Financial planning after a divorce or death can be trying, but with the right approach and the right advice you can turn a difficult situation into empowerment.
Divorce or the death of a spouse can turn the best laid wealth plans upside down. An income stream dries up; assets may be divided; in short, where life had a feeling of certainty, you may now be standing on shifting ground.
Whatever the circumstances, if you haven't been closely involved in investing or other big-picture financial decisions, taking the lead on money matters can seem daunting.
To be sure, women are increasingly active in wealth planning. But even so, women who outlive their husbands, or who experience a so-called silver divorce—a split that occurs later in life, sometimes after decades of marriage—can be caught off guard by the magnitude of the decisions they must make alone, not least those concerning their home.
You don't want to delay key steps in the planning process, but you also don't want to rush into decisions
A survey conducted by WISERSM (Women’s Institute for a Secure Retirement) showed that three out of ten widows did not have an emergency fund prior to their husband’s death. And about one in four couldn’t easily locate important information such as investment, bank and credit card account numbers.1
And while most women were primarily worried with their emotional and physical health following the death of a spouse, financial issues cannot be ignored. So while you don't want to do anything in haste after a transition, you do want to take steps to take control of your finances.
The sooner you start down that path, the better your odds of success. With the right approach and the right advice, the process need not be onerous. On the contrary, it can be empowering.
Here are some ideas on how to manage the transition:
To help you get started, ask a couple of money-savvy friends or family members to act as a sounding board. They can go with you when you initially meet advisors and help you ask good questions. While it's helpful if your confidantes understand the basics of investing or estate planning, they needn't be experts. Their role is to help you take the steps you need to make good choices, not make them for you.
Depending on the complexities of your situation and your financial savvy, you may want to seek out several experts, including an attorney, tax professional and financial advisor. Because you don't know what you don't know, getting the right advice is critical in the early stages of a transition. In fact, a common mistake is to delay wealth planning until after a divorce is final or the estate is settled. But by then it might be too late because you want to understand what you're up against financially before you agree to anything.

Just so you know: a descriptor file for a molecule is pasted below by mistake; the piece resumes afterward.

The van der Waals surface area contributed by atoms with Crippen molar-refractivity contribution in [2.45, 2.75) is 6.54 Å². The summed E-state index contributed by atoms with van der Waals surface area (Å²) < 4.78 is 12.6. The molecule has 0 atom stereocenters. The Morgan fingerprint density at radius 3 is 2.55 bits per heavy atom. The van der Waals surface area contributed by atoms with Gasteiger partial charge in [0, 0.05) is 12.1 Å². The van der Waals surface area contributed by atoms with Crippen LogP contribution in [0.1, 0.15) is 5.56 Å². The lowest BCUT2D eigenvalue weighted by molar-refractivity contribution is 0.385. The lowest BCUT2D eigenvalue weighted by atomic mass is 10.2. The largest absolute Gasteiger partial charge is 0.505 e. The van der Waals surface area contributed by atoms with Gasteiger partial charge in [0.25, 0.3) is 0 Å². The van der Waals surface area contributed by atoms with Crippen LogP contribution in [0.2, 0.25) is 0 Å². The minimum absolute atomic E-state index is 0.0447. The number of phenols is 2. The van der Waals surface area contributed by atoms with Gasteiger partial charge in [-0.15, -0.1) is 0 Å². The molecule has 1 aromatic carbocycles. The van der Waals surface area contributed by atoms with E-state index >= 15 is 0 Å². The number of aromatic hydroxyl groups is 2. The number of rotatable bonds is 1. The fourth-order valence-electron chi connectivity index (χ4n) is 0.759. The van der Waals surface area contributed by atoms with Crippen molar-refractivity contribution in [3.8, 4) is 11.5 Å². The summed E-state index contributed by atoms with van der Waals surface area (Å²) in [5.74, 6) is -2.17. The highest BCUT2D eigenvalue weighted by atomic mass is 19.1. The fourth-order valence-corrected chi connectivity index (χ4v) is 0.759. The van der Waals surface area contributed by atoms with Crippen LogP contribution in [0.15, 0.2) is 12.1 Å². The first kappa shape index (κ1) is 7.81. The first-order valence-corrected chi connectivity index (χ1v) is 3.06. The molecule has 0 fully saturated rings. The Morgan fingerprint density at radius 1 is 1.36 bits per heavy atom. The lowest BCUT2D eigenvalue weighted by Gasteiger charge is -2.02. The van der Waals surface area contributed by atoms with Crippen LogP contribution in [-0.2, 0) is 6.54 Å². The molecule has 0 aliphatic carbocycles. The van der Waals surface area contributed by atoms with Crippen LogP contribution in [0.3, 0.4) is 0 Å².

If you don't have a financial advisor, finding the right one is not unlike finding a good doctor or general contractor. Get two or three recommendations from other professionals (e.g. your attorney) and people who have been in similar circumstances. Then meet with them to see which advisor has the right mix of experience, personality and approach.
An advisor can walk you through all the steps you need to take to get organized, but you can facilitate the process by tracking down key documents, including: recent brokerage and bank statements; life and health insurance policies; recent tax returns; loan documents; and Social Security statements.
As you go about gathering these documents, you'll want to update your information—including beneficiaries—and start taking steps to protect your assets and your heirs. Among other things, you will want to update your will and any trust agreements, and look at life insurance and long-term care needs and policies.
Finally, create an inventory of your accounts and financial interests—everything from bank accounts to recurring bills—and store the information in a safe place, or with your attorney or advisor. Let your loved ones know that such a document exists and where they can find it.
At the heart of wealth planning is understanding your goals, where you currently stand toward those goals and creating a road map to achieve them.
A key part of the process is reconciling your income and savings with your spending. For this reason, your advisor will likely ask you to track your spending for several months, either with a spending journal or financial software.
You don't want to delay key steps in the planning process, but you also don't want to rush into decisions. The first year after a death or divorce can be very rough, so it’s best not to make any major changes, such as selling a house, right away.
The same is true of coming up with a wealth plan—it’s best to take Your time, build a solid foundation and create a plan that is realistic.
Morgan Stanley Financial Advisors can provide the guidance, tools and information to help you navigate through uncertain events like these. Talk today with a Morgan Stanley Financial Advisor. Because the next chapter of your life starts here.